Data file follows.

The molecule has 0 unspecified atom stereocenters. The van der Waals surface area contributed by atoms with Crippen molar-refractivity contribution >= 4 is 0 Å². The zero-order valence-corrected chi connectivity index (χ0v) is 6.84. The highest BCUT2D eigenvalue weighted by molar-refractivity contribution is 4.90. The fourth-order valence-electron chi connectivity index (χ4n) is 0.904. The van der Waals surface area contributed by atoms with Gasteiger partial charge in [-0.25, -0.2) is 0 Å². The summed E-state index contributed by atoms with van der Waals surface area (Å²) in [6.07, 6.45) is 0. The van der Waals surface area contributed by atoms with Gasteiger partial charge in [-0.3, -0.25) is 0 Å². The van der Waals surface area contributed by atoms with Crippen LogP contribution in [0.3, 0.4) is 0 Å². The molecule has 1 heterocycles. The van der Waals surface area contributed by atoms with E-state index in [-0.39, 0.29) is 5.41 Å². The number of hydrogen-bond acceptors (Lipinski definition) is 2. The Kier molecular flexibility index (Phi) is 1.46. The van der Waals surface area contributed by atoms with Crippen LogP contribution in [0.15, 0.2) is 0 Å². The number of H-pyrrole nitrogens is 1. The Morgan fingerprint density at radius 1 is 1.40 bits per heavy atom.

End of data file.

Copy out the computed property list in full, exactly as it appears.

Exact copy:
The molecule has 0 unspecified atom stereocenters. The van der Waals surface area contributed by atoms with Crippen molar-refractivity contribution >= 4 is 0 Å². The zero-order valence-corrected chi connectivity index (χ0v) is 6.84. The highest BCUT2D eigenvalue weighted by molar-refractivity contribution is 4.90. The fourth-order valence-electron chi connectivity index (χ4n) is 0.904. The van der Waals surface area contributed by atoms with Gasteiger partial charge in [-0.25, -0.2) is 0 Å². The summed E-state index contributed by atoms with van der Waals surface area (Å²) in [6.07, 6.45) is 0. The van der Waals surface area contributed by atoms with Gasteiger partial charge in [-0.3, -0.25) is 0 Å². The van der Waals surface area contributed by atoms with Crippen LogP contribution in [0.3, 0.4) is 0 Å². The molecule has 1 heterocycles. The van der Waals surface area contributed by atoms with E-state index in [-0.39, 0.29) is 5.41 Å². The number of hydrogen-bond acceptors (Lipinski definition) is 2. The Kier molecular flexibility index (Phi) is 1.46. The van der Waals surface area contributed by atoms with Crippen LogP contribution in [0.15, 0.2) is 0 Å². The number of H-pyrrole nitrogens is 1. The Morgan fingerprint density at radius 1 is 1.40 bits per heavy atom.